On 9 May 2013 the Supreme Court declared the system of making Registered Employment Agreements (REAs) to be unconstitutional.
REA’s are legally-binding agreements that set remuneration rates and conditions within a given sector. Crucially, REAs made in accordance with the regime apply not just to the parties agreeing the terms, but also to every worker and employer in the relevant sector.
The Supreme Court noted that the system of making REAs was anomalous in the modern context of collective bargaining agreements, which are not considered to be legally enforceable under civil or criminal law. Thus, the Court acknowledged the inevitability of such a challenge to the regime.
The REA system was deemed unconstitutional, as it comprised a delegation of the law-making role to “private persons unidentified and unidentifiable” contrary to the Constitution. The limited oversight of the Labour Court in registering REAs could not save this unconstitutional delegation of the legislative role.
This case mirrors a recent challenge by a fast food chain to the system of making Employment Regulation Orders (EROs) by Joint Labour Committees (JLCs) (reported here). The High Court found that the legislation governing ERO’s lacked the principles and policies required for the delegation of a law-making role. On foot of that decision and in the context of Troika commitments, the Government introduced legislation in 2012 which, amongst other things, seeks to put in place sufficient “principles and policies” to be applied by JLCs and the Labour Court in making EROs and REAs respectively.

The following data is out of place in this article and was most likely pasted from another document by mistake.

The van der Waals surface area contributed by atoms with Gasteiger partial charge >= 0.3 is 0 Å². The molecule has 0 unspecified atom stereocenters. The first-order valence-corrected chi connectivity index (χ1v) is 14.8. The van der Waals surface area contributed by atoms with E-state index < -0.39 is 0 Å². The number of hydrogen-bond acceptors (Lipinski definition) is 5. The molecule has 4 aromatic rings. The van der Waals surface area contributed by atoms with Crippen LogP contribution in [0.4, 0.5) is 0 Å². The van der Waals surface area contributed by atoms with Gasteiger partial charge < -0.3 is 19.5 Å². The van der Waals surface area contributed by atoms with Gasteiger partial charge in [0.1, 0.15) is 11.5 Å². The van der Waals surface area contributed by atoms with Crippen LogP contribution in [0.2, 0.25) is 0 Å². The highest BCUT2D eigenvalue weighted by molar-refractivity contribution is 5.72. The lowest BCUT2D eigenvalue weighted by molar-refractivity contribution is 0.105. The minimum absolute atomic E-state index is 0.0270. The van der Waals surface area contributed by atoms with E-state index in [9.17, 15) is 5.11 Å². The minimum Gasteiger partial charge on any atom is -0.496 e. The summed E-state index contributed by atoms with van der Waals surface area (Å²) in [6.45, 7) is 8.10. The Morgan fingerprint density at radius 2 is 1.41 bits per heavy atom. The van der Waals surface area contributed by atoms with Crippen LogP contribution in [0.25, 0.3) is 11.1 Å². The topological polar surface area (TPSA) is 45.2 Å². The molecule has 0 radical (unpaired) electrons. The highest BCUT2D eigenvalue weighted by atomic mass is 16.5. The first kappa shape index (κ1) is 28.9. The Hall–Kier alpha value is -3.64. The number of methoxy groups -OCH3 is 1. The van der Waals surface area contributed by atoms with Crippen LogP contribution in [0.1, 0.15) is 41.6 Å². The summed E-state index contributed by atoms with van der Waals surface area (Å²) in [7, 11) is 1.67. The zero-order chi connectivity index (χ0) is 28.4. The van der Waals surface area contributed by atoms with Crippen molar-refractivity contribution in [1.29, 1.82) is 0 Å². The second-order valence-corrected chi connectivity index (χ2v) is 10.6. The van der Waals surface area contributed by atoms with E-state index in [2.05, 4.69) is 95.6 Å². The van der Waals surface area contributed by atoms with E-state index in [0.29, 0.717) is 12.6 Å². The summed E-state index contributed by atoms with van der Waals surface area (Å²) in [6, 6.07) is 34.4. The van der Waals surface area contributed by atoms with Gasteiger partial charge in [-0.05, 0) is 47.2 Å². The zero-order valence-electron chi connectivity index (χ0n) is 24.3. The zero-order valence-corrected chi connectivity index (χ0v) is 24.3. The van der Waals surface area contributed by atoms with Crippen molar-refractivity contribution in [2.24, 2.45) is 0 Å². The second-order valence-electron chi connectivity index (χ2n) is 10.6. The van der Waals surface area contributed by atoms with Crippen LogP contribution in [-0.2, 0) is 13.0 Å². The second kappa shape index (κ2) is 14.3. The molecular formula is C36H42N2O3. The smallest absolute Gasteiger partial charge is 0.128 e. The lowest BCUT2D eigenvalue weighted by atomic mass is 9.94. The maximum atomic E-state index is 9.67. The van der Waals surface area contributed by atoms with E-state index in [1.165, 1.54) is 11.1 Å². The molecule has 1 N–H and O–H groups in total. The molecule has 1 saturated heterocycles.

Implications of the Supreme Court Decision
The decision of the Supreme Court has wide-ranging implications for both employers and employees, specifically in the construction, electrical contracting and retail sectors.
Existing employees with contracts whose terms were set in accordance with the REA system will continue to enjoy those terms and conditions. While the Minister has noted that these workers are “unaffected” by the Supreme Court ruling, it does mean that parties to those contracts may renegotiate terms and conditions and employers will not be bound by the minimum terms and conditions which previously applied under the REA. REAs created in accordance with the 2012 legislation are unaffected by the decision.
For new employees, new employee contracts can be negotiated in the absence of the sectoral constraints previously in place under the REA regime, as long as they respect the normal statutory minimum employment terms and conditions. This means that employers are free to employ new employees on less favourable terms and conditions than those of existing employees. The result may be a more competitive market or a race to the bottom in terms of wage-setting in certain sectors.